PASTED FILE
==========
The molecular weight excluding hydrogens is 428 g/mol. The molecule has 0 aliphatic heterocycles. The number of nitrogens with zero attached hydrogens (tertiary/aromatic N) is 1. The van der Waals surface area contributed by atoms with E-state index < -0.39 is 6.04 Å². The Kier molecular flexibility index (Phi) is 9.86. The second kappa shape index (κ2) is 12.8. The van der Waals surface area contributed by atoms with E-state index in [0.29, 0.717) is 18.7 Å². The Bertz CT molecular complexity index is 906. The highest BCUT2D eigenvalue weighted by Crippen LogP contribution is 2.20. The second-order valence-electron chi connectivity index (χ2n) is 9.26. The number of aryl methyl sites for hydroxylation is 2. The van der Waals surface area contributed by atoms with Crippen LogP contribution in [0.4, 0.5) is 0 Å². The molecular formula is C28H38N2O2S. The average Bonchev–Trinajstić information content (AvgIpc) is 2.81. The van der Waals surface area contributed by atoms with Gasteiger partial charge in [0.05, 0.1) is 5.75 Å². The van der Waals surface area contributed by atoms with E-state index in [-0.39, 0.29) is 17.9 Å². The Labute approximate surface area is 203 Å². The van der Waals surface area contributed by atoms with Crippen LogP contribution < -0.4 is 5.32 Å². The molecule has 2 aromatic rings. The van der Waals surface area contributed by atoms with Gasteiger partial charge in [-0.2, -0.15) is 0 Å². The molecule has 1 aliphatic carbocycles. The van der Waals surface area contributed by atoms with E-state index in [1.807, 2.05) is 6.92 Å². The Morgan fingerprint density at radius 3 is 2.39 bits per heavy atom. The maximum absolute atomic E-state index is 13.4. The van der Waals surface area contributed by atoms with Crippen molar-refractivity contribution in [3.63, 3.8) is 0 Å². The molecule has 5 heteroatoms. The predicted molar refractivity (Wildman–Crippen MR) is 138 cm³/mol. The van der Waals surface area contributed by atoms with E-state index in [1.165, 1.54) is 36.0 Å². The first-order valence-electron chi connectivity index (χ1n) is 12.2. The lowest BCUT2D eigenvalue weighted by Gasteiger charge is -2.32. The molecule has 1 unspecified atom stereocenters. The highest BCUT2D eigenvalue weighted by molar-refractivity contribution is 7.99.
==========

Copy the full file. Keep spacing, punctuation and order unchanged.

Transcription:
The molecular weight excluding hydrogens is 428 g/mol. The molecule has 0 aliphatic heterocycles. The number of nitrogens with zero attached hydrogens (tertiary/aromatic N) is 1. The van der Waals surface area contributed by atoms with E-state index < -0.39 is 6.04 Å². The Kier molecular flexibility index (Phi) is 9.86. The second kappa shape index (κ2) is 12.8. The van der Waals surface area contributed by atoms with E-state index in [0.29, 0.717) is 18.7 Å². The Bertz CT molecular complexity index is 906. The highest BCUT2D eigenvalue weighted by Crippen LogP contribution is 2.20. The second-order valence-electron chi connectivity index (χ2n) is 9.26. The number of aryl methyl sites for hydroxylation is 2. The van der Waals surface area contributed by atoms with Crippen LogP contribution in [0.4, 0.5) is 0 Å². The molecular formula is C28H38N2O2S. The average Bonchev–Trinajstić information content (AvgIpc) is 2.81. The van der Waals surface area contributed by atoms with Gasteiger partial charge in [0.05, 0.1) is 5.75 Å². The van der Waals surface area contributed by atoms with E-state index in [-0.39, 0.29) is 17.9 Å². The Labute approximate surface area is 203 Å². The van der Waals surface area contributed by atoms with Crippen LogP contribution < -0.4 is 5.32 Å². The molecule has 2 aromatic rings. The van der Waals surface area contributed by atoms with Gasteiger partial charge in [-0.2, -0.15) is 0 Å². The molecule has 1 aliphatic carbocycles. The van der Waals surface area contributed by atoms with E-state index in [1.807, 2.05) is 6.92 Å². The Morgan fingerprint density at radius 3 is 2.39 bits per heavy atom. The maximum absolute atomic E-state index is 13.4. The van der Waals surface area contributed by atoms with Crippen molar-refractivity contribution in [3.63, 3.8) is 0 Å². The molecule has 5 heteroatoms. The predicted molar refractivity (Wildman–Crippen MR) is 138 cm³/mol. The van der Waals surface area contributed by atoms with E-state index in [1.165, 1.54) is 36.0 Å². The first-order valence-electron chi connectivity index (χ1n) is 12.2. The lowest BCUT2D eigenvalue weighted by Gasteiger charge is -2.32. The molecule has 1 unspecified atom stereocenters. The highest BCUT2D eigenvalue weighted by molar-refractivity contribution is 7.99.